He has been out-schemed by Rick Adelman.
He has motivated with all the power of a librarian.
He has worked the sidelines with less impact than Jack. * * *
* * A D D E N D A * *
For Lakers, Game 7 will mean new life or a dead end
by Mike Bresnahan, Los Angeles Times
Nobody talked about Saturday's practice possibly being the last of the Lakers' season, though it hung in the air, an uncomfortable guest during video sessions, a quick round of shooting and as the players went their separate ways after leaving the team's training facility.
Few people would have predicted a Game 7 in the Western Conference semifinals, particularly after Houston center Yao Ming went down after Game 3, but here the Lakers are, forced to extend themselves to the max a month before many forecast they would be beating Cleveland for their 15th NBA championship.
Players are typically reluctant to admit there's pressure on their team, but there will be plenty on the Lakers today if they want to get to the next round against Denver, much less the NBA Finals.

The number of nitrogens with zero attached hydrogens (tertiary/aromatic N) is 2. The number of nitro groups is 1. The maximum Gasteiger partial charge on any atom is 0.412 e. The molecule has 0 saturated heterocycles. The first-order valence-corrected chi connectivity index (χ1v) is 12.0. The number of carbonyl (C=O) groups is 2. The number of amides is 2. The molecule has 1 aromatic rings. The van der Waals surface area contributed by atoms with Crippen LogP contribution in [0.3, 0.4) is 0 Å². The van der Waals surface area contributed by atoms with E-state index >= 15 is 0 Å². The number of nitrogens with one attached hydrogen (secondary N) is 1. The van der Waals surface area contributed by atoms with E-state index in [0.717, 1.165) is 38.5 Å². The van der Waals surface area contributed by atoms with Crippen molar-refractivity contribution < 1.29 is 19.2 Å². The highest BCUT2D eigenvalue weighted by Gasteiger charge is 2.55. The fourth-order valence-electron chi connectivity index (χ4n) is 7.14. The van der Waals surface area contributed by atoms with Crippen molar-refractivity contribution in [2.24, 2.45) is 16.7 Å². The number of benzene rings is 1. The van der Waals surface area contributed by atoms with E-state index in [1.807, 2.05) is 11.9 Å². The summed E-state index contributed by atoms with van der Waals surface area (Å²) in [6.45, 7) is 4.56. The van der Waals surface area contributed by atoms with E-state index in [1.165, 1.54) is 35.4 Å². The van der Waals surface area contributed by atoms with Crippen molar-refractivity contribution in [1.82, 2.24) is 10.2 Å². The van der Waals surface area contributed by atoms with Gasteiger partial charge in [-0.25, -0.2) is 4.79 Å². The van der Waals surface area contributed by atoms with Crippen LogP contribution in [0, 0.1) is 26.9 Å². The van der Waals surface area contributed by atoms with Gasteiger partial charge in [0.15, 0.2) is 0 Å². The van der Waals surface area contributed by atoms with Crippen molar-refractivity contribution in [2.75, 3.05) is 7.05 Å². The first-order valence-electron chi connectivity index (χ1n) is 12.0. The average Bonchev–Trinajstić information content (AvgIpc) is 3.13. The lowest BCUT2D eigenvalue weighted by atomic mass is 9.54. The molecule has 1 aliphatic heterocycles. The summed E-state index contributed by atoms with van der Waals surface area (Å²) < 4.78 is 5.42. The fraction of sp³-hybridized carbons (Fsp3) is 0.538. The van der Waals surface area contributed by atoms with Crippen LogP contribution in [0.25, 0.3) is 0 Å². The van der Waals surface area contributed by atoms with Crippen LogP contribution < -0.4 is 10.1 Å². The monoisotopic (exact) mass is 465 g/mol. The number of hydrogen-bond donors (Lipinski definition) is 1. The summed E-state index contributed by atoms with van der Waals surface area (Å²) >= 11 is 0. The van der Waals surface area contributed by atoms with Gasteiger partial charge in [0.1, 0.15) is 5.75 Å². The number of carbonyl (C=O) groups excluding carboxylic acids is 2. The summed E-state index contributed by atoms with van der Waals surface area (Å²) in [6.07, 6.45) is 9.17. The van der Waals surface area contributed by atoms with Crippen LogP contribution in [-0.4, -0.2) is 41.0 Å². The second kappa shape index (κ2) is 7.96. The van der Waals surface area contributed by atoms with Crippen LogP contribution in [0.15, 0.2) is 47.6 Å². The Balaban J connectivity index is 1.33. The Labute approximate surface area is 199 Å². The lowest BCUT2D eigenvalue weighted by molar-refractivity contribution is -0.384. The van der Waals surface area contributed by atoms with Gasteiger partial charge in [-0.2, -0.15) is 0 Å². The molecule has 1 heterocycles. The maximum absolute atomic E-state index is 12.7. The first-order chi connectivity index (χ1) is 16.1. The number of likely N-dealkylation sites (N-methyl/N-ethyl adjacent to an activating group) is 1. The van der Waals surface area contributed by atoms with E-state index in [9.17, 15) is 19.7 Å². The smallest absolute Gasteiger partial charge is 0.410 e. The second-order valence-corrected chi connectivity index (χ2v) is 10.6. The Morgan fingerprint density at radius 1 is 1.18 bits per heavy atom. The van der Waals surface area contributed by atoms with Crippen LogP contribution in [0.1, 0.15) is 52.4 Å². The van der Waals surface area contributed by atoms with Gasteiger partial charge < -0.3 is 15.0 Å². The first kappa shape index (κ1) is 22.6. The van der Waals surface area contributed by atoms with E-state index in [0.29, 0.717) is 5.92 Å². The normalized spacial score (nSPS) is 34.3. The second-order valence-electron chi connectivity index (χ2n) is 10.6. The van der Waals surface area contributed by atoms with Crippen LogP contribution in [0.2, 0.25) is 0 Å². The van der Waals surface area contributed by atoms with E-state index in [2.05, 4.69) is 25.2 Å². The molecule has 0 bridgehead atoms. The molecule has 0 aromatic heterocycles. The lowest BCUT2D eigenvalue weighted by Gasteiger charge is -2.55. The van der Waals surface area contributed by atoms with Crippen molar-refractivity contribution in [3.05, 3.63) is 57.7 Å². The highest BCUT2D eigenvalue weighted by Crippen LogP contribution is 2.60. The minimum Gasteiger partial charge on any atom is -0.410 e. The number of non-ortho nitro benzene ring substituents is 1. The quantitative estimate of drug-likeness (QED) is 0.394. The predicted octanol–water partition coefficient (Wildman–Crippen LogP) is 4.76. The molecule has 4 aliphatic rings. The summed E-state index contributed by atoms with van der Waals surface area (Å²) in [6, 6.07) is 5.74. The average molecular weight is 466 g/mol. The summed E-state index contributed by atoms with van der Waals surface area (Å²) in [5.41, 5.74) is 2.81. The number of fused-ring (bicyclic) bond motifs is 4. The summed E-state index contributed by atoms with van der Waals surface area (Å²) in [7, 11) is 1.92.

"A lot," Kobe Bryant said. "We're supposed to be there. As players, you have to respond. If you're to be the NBA champion, you've got to be able to respond to situations like this."
That the Lakers are in this situation in the first place can be traced to a host of realities.
They haven't been able to control second-year point guard Aaron Brooks, who has averaged 18.8 points and 2.5 assists this series only three months after being handed the starting job. (How unexpected is his success? He's not one of the seven players pictured on the cover of the Rockets' 2008-09 media guide.)
Derek Fisher has averaged only 5.2 points while shooting 29.4% in this series and has had trouble defensively with Brooks. The Lakers' big men haven't been as effective as expected down low against the Rockets' undersized front court.
Steps have been taken to remedy the above. At least, that's the Lakers' hope. * * *
Kobe in the last 6 elimination games (Lakers 1-5)
posted by "KB24@CL" to Club Lakers.com
2003: Kobe: 20 points (9-19), 2 rebounds, 6 assists, 1 steal, 7 turnovers...L
2004: Kobe: 24 points (7-21), 3 rebounds, 4 assists, 1 steal, 3 turnovers...L
2006: Kobe: 24 points (8-16), 4 rebounds, 1 assist, 1 block, 3 turnovers...L